Sometimes with an OWB storage is worth it, sometimes it's not. It really depends on the type of boiler, what sort of efficiency it burns at and how well it shuts down. If the boiler is crap efficiency and only runs at 40% if it's running well, don't bother. that is a function of boiler design, wood selection, and air control.

    if on the other hand it's capable of running at 65-70% when tuned and running well, storage might gain you something. pressurized storage is a pain, unpressurized storage is a pain.

    what sort of boiler is it? if it's outdoor and pressurized in this neighborhood I'm going to guess that it's an aquatherm. they all seem to be pretty bad combustion wise, and serious forest eaters, in which case adding storage probably won't get you much. the reason everyone here on hearth loves storage (and rightly so) is they are mostly burning low-mass gasifiers, which aren't designed to run without storage (mostly) and will run 80-90% efficiency when doing it right.

    If you smell a lot of "mostly" coming off my post, it's because the exception always is going to prove the rule here, as soon as I make a claim, someone will be doing it differently.

    There is a whole lot of "your-mileage-may-vary" in this solid fuel combustion world.

    cheers.
    karl
     
  6. Vinced

    Vinced
    Member 2.
    NULL
    

    Feb 17, 2008
    67
    3
    Loc:
    Central Wisconsin
    Thank you, yes this helps a bunch!
     
  7. Vinced

    Vinced
    Member 2.
    NULL
    

    Feb 17, 2008
    67
    3
    Loc:
    Central Wisconsin
    Yes I do have an Aquatherm. The reason I'm wanting storage is so I'm not tied to this boiler. I've operated this thing for 10 seasons now and have a pretty good handle on how to run it. My first season I used close to 10 full cords. I now use 5-6 full cords. This reduction in wood has come from learning the boiler and knowing how much wood to feed it. I also learned the first year that seasoned wood is the only kind of wood to burn. That being said, I'm not expecting any effiencey gains by adding storage but just convience in operating it and not feeling tied to it all winter. Take this week for example. Monday mourning got up to outdoor temperature of -1F. Tomorrow (Wednesday) is forecasted to be 42F. With temperature swings like this I'd be able to skip a day of adding wood or having a fire. Plus when it gets above 32F my stove idles too much and likes to get bad creosote build up.I know I can adjust the differential on my aquastat, but don't care too. I know my boiler will never be has efficient has a gasifier, but a little more convient would be nice.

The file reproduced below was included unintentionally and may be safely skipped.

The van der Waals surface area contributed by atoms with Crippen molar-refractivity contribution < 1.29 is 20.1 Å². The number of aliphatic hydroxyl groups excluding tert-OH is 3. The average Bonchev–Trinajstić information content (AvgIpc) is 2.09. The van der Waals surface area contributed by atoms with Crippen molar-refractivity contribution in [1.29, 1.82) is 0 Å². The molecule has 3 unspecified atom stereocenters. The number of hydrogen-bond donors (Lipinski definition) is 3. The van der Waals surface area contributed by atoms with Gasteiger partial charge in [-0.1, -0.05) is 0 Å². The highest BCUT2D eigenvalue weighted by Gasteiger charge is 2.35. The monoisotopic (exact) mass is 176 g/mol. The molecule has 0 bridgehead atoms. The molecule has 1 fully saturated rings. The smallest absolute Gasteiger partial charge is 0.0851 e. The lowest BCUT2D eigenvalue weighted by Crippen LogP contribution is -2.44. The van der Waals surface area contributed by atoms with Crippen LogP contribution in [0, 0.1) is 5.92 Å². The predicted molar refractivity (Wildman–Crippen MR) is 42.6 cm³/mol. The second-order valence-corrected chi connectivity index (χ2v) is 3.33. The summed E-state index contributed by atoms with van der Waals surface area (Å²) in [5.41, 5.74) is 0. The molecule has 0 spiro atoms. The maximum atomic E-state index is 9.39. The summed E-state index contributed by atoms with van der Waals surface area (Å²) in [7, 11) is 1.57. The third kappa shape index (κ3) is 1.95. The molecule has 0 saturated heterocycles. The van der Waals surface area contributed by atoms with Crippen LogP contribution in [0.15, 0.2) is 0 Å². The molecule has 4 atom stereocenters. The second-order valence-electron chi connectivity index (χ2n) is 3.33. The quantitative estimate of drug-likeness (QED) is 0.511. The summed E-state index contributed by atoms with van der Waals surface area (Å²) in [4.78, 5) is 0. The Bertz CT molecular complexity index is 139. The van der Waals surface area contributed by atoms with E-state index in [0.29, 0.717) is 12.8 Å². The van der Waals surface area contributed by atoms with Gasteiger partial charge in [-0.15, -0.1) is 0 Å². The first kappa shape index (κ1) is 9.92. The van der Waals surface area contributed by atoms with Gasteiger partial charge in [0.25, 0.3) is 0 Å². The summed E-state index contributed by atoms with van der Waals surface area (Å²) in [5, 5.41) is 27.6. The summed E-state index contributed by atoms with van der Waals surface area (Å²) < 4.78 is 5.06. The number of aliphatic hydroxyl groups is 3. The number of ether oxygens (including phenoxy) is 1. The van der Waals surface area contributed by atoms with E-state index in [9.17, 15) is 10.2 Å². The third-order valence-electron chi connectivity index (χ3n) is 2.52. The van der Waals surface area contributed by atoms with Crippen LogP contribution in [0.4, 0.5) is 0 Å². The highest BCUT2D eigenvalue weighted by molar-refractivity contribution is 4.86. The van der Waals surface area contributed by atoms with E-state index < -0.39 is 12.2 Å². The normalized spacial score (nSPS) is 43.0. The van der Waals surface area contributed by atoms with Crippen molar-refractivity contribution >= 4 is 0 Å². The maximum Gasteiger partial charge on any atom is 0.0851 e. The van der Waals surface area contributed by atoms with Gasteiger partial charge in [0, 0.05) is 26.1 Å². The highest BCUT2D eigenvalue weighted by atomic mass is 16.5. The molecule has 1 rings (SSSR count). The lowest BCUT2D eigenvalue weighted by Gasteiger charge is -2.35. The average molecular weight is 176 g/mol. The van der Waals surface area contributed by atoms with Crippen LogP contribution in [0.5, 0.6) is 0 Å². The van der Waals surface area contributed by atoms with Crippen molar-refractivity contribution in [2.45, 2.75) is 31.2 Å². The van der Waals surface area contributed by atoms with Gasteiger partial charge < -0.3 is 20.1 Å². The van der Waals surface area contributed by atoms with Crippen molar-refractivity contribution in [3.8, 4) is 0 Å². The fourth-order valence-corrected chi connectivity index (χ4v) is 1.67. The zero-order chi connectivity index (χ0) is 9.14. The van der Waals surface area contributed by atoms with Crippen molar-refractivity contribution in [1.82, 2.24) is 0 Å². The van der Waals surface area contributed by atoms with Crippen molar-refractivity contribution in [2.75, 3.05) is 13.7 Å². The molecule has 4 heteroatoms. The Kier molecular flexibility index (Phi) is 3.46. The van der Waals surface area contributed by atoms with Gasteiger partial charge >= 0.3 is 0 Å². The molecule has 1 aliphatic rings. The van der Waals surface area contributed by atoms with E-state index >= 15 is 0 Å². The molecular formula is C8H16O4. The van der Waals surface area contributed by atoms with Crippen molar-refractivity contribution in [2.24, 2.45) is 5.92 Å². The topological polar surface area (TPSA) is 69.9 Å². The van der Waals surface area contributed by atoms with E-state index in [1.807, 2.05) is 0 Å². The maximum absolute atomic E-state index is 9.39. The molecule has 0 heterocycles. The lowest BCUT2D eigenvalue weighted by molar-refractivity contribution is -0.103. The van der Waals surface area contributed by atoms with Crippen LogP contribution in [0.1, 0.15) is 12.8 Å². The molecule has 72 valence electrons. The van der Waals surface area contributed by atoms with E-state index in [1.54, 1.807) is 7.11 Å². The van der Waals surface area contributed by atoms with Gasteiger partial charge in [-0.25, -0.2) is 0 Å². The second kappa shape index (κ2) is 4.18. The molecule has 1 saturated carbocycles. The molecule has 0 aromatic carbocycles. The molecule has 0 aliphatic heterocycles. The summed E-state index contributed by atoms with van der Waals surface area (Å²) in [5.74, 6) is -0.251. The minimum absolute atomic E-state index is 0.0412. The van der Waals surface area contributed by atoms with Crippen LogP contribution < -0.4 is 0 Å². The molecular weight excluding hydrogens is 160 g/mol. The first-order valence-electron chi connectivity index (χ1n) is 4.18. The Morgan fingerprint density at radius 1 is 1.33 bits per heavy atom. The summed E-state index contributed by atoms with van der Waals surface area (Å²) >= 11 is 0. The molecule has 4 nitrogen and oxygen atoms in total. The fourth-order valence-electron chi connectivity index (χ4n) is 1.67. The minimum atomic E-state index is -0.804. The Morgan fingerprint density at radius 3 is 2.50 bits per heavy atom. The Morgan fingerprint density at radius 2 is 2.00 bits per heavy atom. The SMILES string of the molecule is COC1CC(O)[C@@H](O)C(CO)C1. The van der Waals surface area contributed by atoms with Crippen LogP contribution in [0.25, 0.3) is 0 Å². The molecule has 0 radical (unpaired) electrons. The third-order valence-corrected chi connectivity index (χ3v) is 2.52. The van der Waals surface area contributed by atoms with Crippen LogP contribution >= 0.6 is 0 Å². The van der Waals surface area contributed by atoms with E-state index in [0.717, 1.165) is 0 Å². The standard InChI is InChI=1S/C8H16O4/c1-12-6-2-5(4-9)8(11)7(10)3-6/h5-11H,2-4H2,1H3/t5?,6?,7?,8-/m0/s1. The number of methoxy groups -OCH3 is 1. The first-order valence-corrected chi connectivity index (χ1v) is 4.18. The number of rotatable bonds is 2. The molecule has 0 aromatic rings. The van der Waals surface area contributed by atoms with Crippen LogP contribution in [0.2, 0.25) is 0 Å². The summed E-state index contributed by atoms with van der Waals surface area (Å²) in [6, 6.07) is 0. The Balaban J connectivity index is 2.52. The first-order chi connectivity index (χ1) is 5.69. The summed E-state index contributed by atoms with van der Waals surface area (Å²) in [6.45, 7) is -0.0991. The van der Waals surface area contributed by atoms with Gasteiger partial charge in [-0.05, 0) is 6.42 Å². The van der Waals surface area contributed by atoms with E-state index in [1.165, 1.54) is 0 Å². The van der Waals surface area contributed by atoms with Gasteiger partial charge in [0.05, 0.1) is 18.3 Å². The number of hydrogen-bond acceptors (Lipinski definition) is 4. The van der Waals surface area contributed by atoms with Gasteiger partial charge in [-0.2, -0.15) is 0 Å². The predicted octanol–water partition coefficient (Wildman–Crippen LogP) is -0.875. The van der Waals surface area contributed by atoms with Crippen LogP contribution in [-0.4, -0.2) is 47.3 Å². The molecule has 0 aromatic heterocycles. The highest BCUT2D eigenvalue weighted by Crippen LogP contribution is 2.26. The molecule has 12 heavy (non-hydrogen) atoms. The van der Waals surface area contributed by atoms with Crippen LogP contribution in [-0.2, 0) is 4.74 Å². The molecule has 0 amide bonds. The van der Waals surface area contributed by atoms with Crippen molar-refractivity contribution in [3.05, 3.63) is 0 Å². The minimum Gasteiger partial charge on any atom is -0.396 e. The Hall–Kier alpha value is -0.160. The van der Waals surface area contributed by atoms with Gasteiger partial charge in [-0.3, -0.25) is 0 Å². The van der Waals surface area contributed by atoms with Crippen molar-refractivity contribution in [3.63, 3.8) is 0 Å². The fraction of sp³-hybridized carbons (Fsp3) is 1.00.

8. Karl_northwind

    Karl_northwind
    Feeling the Heat 2.
    NULL
    

    Feb 13, 2012
    496
    85
    Loc:
    Central Wi.
    If you have made that sort of improvement on an aquatherm you have done a lot! For cheap storage I'd do a flooded tank with either 2 pumps or a 4 way valve to change direction for loading/unloading. A copper coil will deliver and remove the heat nicely. you'll be looking at least at a couple thousand dollars by the time you're done. or you can buy a tank from american solartechnics for a couple thousand, plus another thousand for the coil/pumps to do it right. I'd consider a couple of their 200 gallon soft tanks for the ease and cost, especially if this addition is likely temporary. I have one for my small solar thermal and really like it. it's held up well over the 7 years I've had it.

    I usually size coils out of 1/2" copper, 60 foot loops, one per GPM you need to flow. 50 feet (splitting a 100 foot coil in 2) works ok too if efficiency is not too important. I usually get the best price on 60 foot coils though,so that's what I use.

    karl
     
  9. Chris Hoskin

    Chris Hoskin
    TarmSalesGuy 2.
    NULL
    

    Aug 29, 2008
    541
    67
    Loc:
    Lyme, NH
    Sounds like thermal storage will be a nice addition to your system. I recommend you do some math around how many btu you would like to store and how many gallons that takes. The size of your firebox (cubic feet or pounds of wood) will also play into this. My guess is that you would be happier with 1000 gallons than 500 and if you are building the tank that is not such a big deal (same copper coils regardless of tank size). Keep us posted. Chris
     
  10. Fred61

    Fred61
    Minister of Fire 2.
    NULL
    

    Nov 26, 2008
    2,347
    457
    Loc:
    Southeastern Vt.
    I don't want to be a spoiler here and hope I'm not but you said in your opening post that you would like to batch burn. Although this works for many it doesn't work for everyone. All the stars need to align in order to make use of stored heat. You mentioned that your distribution is a water to air HX. With that type of distribution you may not be able to use all the stored BTUs because of the higher temperatures needed to provide comfortable air.

    Those using radiant are able to make the best use of storage along with those with adequate convectors that make use of lower temperature water.